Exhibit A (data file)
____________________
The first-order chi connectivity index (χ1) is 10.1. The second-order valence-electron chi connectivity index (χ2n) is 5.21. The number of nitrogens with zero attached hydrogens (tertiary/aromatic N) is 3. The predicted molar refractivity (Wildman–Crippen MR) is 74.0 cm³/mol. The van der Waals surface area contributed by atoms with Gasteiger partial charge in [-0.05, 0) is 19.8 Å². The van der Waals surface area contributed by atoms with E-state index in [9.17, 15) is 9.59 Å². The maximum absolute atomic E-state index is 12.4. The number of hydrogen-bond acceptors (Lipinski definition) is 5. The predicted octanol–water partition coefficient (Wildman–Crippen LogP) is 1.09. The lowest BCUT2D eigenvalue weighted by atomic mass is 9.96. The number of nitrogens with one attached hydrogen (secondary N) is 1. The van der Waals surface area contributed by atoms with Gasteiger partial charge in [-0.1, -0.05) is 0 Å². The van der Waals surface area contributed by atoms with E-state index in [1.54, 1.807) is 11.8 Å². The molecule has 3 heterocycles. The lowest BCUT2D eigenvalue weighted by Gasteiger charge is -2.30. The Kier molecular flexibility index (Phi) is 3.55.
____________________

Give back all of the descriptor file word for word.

The first-order chi connectivity index (χ1) is 10.1. The second-order valence-electron chi connectivity index (χ2n) is 5.21. The number of nitrogens with zero attached hydrogens (tertiary/aromatic N) is 3. The predicted molar refractivity (Wildman–Crippen MR) is 74.0 cm³/mol. The van der Waals surface area contributed by atoms with Gasteiger partial charge in [-0.05, 0) is 19.8 Å². The van der Waals surface area contributed by atoms with E-state index in [9.17, 15) is 9.59 Å². The maximum absolute atomic E-state index is 12.4. The number of hydrogen-bond acceptors (Lipinski definition) is 5. The predicted octanol–water partition coefficient (Wildman–Crippen LogP) is 1.09. The lowest BCUT2D eigenvalue weighted by atomic mass is 9.96. The number of nitrogens with one attached hydrogen (secondary N) is 1. The van der Waals surface area contributed by atoms with Gasteiger partial charge in [-0.1, -0.05) is 0 Å². The van der Waals surface area contributed by atoms with E-state index in [1.54, 1.807) is 11.8 Å². The molecule has 3 heterocycles. The lowest BCUT2D eigenvalue weighted by Gasteiger charge is -2.30. The Kier molecular flexibility index (Phi) is 3.55.